Properties that require the following work items are not eligible for financing under the Streamlined (k):
- Major rehabilitation or major remodeling, such as the relocation of a load-bearing wall
- New construction (including room additions)
- Repair of structural damage
- Repairs requiring detailed drawings or architectural exhibits
- Landscaping or similar site amenity improvements
- Any repair or improvement requiring a work schedule longer than six (6) months
- Renovation activities that require more than two (2) payments per specialized contractor
The Streamlined (k) program cannot be used to finance any required repairs arising from the appraisal that do not appear on the list of Streamlined (k) Eligible Work Items above or that would:
- Necessitate a “consultant” to develop a “Specification of Repairs/Work Write-Up”
- Require plans or architectural exhibits
- Require a plan reviewer
- Require more than six months to complete
- Result in work not starting within 30 days after loan closing; or
- Cause the mortgagor to be displaced from the property for more than 30 days during the time the rehabilitation work is being conducted. (FHA anticipates that, in a typical case, the borrower would be able to occupy the property after mortgage loan closing.)
HUD 203(k) Loans
A standard HUD 203(k) loan covers the purchase or refinancing and renovation of a home that is at least a year old. A portion of the loan proceeds is used to pay the seller, or, if a refinance, to pay off the existing mortgage, and the remaining funds are placed in an escrow account and released as renovation is completed. The cost of the renovation must be at least $5,000, but the total value of the property must still fall within the FHA mortgage limit for the area.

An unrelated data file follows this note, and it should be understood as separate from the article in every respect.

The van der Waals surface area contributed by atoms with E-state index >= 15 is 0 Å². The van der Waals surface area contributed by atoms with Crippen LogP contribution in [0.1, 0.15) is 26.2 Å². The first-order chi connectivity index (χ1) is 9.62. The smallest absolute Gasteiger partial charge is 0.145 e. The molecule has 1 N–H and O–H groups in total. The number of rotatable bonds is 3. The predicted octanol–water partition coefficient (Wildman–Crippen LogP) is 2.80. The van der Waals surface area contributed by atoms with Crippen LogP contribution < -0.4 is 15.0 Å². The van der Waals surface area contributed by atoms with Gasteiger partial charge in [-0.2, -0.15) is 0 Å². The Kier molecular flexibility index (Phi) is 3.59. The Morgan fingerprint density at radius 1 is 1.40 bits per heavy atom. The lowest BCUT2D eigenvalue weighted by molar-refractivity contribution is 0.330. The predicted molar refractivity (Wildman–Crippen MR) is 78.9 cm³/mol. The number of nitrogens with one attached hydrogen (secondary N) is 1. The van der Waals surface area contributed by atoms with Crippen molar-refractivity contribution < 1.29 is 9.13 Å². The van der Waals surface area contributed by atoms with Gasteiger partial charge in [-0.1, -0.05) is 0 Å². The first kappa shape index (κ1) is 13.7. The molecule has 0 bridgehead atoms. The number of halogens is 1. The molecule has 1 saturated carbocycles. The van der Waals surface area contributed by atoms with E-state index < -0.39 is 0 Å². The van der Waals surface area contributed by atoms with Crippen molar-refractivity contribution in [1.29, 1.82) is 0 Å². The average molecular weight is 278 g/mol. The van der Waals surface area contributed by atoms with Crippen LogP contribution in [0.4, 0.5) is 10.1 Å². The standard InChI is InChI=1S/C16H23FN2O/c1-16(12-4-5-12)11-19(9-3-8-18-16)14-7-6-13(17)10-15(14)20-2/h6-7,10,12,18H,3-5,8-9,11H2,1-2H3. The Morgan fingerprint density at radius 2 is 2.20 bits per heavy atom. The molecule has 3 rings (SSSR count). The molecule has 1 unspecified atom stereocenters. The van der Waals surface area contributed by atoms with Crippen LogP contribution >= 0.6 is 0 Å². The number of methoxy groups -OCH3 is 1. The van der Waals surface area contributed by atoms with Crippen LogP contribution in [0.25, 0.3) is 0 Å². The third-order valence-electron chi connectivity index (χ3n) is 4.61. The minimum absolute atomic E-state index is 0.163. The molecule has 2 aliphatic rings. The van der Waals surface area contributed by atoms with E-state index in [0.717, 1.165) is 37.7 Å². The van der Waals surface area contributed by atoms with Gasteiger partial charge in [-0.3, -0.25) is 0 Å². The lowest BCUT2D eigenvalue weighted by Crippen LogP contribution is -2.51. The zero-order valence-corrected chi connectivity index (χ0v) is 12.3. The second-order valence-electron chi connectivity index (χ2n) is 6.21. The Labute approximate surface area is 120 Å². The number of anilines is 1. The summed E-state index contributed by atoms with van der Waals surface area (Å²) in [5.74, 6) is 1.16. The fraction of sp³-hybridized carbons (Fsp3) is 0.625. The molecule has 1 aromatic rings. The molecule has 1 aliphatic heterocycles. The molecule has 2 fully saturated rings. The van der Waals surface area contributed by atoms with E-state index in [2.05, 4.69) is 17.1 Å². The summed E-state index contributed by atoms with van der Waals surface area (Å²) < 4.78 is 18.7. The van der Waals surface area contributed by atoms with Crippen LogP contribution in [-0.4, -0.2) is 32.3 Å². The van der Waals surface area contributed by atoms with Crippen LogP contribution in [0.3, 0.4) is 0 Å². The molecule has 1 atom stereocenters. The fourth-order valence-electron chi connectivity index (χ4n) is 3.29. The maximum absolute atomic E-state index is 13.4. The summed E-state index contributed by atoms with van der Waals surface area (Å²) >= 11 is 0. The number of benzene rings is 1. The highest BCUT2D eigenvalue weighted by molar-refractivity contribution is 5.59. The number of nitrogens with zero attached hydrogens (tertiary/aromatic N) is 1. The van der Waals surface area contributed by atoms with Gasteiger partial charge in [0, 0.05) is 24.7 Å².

The value of the property is determined by either (1) the value of the property before renovation plus the cost of renovations, or (2) 110 percent of the appraised value of the property after renovation, whichever is less.
What improvements are eligible under the 203(k) program?
The extent of the renovation may range from relatively minor (though exceeding $5000 in cost) to virtual reconstruction: a home that has been demolished or will be razed as part of renovation is eligible, for example, provided that the existing foundation system remains in place. A 203(k) loan can finance the renovation of the residential portion of a property that also has non-residential uses; they can also cover the conversion of a property of any size to a one- to four- unit structure. The types of improvements that borrowers may make using 203(k) financing include:
- structural alterations and reconstruction
- modernization and improvements to the home’s function
- elimination of health and safety hazards
- changes that improve appearance and eliminate obsolescence
- reconditioning or replacing plumbing; installing a well and/or septic system
- adding or replacing roofing, gutters, and downspouts
- adding or replacing floors and/or floor treatments
- major landscape work and site improvements
- enhancing accessibility for a disabled person
- making energy conservation improvements
Unlike the Streamlined 203 (K) loan, the use of an FHA consultant is required.
HUD requires that properties financed under this program meet certain basic energy efficiency and structural standards.
First Nations will work to advise you of your best choice for financing home renovations. Call today to learn more.